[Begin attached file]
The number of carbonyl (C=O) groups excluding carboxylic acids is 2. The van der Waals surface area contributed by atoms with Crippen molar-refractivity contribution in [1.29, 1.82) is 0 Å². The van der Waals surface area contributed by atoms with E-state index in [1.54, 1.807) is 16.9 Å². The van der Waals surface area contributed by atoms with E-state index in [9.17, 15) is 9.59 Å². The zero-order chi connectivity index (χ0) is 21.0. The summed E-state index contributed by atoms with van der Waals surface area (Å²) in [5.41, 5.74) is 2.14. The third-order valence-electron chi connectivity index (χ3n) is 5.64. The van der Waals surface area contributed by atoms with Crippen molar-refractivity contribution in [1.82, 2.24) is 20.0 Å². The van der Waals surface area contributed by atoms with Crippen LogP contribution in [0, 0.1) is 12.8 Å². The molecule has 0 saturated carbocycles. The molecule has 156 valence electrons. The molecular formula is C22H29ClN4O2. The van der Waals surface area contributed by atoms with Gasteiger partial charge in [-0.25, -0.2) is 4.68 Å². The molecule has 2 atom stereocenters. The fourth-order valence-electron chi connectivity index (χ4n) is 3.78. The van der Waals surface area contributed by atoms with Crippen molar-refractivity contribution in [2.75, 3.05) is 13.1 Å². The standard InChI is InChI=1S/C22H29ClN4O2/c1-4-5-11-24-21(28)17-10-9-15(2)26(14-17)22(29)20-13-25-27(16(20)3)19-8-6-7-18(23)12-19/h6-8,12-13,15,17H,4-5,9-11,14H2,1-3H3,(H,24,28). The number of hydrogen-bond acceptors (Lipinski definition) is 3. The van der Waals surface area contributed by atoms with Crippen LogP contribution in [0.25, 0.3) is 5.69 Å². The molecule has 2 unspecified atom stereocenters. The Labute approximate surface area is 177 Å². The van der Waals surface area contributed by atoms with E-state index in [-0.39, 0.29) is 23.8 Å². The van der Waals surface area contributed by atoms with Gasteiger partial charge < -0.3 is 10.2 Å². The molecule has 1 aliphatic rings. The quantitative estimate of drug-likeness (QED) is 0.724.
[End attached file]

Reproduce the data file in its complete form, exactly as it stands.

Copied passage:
The number of carbonyl (C=O) groups excluding carboxylic acids is 2. The van der Waals surface area contributed by atoms with Crippen molar-refractivity contribution in [1.29, 1.82) is 0 Å². The van der Waals surface area contributed by atoms with E-state index in [1.54, 1.807) is 16.9 Å². The van der Waals surface area contributed by atoms with E-state index in [9.17, 15) is 9.59 Å². The zero-order chi connectivity index (χ0) is 21.0. The summed E-state index contributed by atoms with van der Waals surface area (Å²) in [5.41, 5.74) is 2.14. The third-order valence-electron chi connectivity index (χ3n) is 5.64. The van der Waals surface area contributed by atoms with Crippen molar-refractivity contribution in [1.82, 2.24) is 20.0 Å². The van der Waals surface area contributed by atoms with Crippen LogP contribution in [0, 0.1) is 12.8 Å². The molecule has 0 saturated carbocycles. The molecule has 156 valence electrons. The molecular formula is C22H29ClN4O2. The van der Waals surface area contributed by atoms with Gasteiger partial charge in [-0.25, -0.2) is 4.68 Å². The molecule has 2 atom stereocenters. The fourth-order valence-electron chi connectivity index (χ4n) is 3.78. The van der Waals surface area contributed by atoms with Crippen molar-refractivity contribution in [2.75, 3.05) is 13.1 Å². The standard InChI is InChI=1S/C22H29ClN4O2/c1-4-5-11-24-21(28)17-10-9-15(2)26(14-17)22(29)20-13-25-27(16(20)3)19-8-6-7-18(23)12-19/h6-8,12-13,15,17H,4-5,9-11,14H2,1-3H3,(H,24,28). The number of hydrogen-bond acceptors (Lipinski definition) is 3. The van der Waals surface area contributed by atoms with Crippen LogP contribution in [0.25, 0.3) is 5.69 Å². The molecule has 2 unspecified atom stereocenters. The Labute approximate surface area is 177 Å². The van der Waals surface area contributed by atoms with E-state index in [-0.39, 0.29) is 23.8 Å². The van der Waals surface area contributed by atoms with Gasteiger partial charge < -0.3 is 10.2 Å². The molecule has 1 aliphatic rings. The quantitative estimate of drug-likeness (QED) is 0.724.